Six tips for effective lesson observations

Written by: Lucy Rycroft-Smith | Published:
Image: MA Education

To help reduce workload for both observer and observee during lesson observations in mathematics, Lucy Rycroft-Smith offers six evidence-informed best practice tips

Schools are going through a particularly tough time at the moment: if it's not funding issues, it's recruitment and retention problems – and of course these two issues compound each other. Good staff cost money, training costs money, advertising costs money.

Secondary mathematics teachers have been officially recognised as appearing on the Shortage Occupation List since 2013. Moreover, results of the recent Department for Education (DfE) Workload Challenge survey have been revealing: “The majority (93 per cent) of respondents stated that workload in their school was at least a fairly serious problem; just over half of those surveyed (52 per cent) cited workload as a very serious problem.”

Planning and preparation of lessons topped the table of weekly non-teaching activities, with averages around eight to nine hours per-week, per-teacher.

So, is there a win-win solution to the need to observe in order to monitor, evaluate and support secondary maths teachers that doesn’t add even more to teachers’ planning time or to the workload of the observer?

At Cambridge Mathematics we have synthesised the latest research on lesson observation and planning, and collated these into six best practice tips for secondary mathematics lesson observations.

Don’t make prescriptive planning documents a requirement

It has been shown that the degree of autonomy perceived by teachers is indicative of current job satisfaction; similarly, Ofsted clearly states in its Mythbusting document that: “Ofsted does not require schools to provide individual lesson plans to inspectors. Equally, Ofsted does not require schools to provide previous lesson plans. Ofsted does not specify how planning should be set out, the length of time it should take or the amount of detail it should contain. Inspectors are interested in the effectiveness of planning rather than the form it takes.”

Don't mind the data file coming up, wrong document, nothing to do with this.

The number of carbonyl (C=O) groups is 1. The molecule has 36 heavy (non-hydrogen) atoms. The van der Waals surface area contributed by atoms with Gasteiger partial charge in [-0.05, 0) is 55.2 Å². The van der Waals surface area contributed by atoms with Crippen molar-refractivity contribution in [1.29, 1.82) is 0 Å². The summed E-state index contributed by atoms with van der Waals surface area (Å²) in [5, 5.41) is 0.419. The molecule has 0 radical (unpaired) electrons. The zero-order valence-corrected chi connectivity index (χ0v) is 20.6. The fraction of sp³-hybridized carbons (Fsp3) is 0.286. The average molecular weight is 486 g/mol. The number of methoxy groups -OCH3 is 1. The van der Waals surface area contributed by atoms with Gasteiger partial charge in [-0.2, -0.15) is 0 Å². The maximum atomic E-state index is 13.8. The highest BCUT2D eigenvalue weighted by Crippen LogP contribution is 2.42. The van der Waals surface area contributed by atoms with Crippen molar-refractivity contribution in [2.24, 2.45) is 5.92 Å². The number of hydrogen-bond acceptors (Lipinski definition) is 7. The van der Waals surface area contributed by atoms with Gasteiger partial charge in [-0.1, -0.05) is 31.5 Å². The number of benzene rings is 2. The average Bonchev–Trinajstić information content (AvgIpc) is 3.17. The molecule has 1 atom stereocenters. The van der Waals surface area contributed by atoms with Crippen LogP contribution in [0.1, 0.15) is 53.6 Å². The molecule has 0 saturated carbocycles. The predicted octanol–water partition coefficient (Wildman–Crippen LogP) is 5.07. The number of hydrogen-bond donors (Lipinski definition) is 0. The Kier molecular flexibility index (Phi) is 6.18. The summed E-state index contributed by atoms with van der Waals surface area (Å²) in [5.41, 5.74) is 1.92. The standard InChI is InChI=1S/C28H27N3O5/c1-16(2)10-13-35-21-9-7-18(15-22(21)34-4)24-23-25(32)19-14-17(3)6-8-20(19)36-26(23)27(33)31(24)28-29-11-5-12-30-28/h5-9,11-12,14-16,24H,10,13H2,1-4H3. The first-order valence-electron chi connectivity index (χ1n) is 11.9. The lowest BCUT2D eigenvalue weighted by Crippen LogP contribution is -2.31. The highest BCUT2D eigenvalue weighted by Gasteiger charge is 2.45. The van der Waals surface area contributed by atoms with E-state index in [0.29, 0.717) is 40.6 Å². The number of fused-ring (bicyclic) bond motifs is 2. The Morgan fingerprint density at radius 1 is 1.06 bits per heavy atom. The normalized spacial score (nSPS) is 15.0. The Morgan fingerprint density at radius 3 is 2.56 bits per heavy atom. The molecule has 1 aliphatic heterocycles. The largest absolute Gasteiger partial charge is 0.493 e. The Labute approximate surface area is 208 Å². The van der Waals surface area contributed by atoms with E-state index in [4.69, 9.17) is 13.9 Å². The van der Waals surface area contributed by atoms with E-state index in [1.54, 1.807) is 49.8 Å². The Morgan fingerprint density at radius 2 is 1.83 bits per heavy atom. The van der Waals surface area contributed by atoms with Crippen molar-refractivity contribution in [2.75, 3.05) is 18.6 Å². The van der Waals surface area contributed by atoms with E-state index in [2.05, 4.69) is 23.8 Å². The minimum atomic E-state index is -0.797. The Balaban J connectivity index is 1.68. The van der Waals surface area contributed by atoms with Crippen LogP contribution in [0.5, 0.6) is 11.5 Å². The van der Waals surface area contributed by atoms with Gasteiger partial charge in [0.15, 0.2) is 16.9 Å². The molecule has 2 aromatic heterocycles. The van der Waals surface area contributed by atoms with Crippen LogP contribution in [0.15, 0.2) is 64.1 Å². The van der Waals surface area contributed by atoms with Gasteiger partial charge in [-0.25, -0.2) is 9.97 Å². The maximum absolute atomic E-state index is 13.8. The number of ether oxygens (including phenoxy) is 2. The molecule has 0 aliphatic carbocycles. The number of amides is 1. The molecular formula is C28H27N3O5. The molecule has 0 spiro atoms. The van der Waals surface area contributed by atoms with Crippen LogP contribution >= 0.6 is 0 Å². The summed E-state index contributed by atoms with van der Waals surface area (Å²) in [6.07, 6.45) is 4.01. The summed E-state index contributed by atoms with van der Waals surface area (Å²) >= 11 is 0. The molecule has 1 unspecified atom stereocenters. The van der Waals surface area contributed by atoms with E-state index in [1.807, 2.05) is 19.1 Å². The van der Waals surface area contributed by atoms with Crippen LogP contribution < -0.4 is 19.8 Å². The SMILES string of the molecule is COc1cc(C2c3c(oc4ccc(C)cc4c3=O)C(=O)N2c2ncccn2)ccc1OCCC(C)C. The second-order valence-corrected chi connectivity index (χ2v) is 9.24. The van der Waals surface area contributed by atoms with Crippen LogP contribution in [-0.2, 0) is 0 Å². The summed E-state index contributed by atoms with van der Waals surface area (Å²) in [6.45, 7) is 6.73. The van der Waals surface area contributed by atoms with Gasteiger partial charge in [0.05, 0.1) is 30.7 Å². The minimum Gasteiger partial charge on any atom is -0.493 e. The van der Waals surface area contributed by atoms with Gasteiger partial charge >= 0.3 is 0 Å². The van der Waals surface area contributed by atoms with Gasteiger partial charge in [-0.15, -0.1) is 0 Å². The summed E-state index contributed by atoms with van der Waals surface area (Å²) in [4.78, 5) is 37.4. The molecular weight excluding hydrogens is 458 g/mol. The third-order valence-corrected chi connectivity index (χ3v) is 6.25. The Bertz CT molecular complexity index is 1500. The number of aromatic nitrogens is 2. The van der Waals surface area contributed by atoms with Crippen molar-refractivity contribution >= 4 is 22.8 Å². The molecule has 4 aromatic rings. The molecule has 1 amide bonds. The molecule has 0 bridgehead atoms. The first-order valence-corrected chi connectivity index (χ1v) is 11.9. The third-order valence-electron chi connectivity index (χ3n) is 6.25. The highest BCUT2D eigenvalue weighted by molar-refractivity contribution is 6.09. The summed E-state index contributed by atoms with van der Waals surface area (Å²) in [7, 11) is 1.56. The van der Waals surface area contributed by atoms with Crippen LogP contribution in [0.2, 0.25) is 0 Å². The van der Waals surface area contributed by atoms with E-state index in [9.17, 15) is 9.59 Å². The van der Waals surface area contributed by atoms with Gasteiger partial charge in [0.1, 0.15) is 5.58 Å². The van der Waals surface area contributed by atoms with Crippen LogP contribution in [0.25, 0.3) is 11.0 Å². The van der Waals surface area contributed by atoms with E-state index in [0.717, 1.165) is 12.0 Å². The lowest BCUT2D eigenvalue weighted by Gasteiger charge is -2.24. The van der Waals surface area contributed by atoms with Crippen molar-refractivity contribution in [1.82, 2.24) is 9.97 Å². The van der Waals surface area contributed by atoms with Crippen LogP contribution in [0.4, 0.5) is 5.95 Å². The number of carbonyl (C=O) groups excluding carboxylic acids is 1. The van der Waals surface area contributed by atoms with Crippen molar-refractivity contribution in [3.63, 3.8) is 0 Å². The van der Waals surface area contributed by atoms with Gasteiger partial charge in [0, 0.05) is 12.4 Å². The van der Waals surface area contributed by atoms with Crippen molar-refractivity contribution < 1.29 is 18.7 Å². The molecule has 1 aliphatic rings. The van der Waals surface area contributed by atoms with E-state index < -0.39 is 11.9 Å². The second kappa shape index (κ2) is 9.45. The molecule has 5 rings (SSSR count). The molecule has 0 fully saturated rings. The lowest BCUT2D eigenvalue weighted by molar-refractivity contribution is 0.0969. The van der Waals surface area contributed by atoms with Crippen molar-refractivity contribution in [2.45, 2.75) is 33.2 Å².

This is not to say that planning should never be written down, but that teacher autonomy and effectiveness of the lesson itself is more important.

Equally, demands (sometimes conflicting) made by senior management teams, heads of department, and other agents can be a key factor in teacher stress and burn-out. Teachers commonly report school practices that internally inspect according to a perception of Ofsted requirements that is outdated or simply false.

A report by the National Centre for Excellence in the Teaching of Mathematics (NCETM) explains: “A simplistic interpretation of national strategies and the apparent inflexibility and mechanistic nature of inspection regimes (particularly internal ones), can lead to the production of externally acceptable forms of behaviour (e.g. three-part lessons, learning objectives written on the board before the lesson) and inhibit principled, imaginative teaching.

“Teachers report that inconsistencies often appear between the practices sought by inspections internal to their organisations (often by non-specialists) and those that are recommended by outside agencies.” (Swan et al, 2012)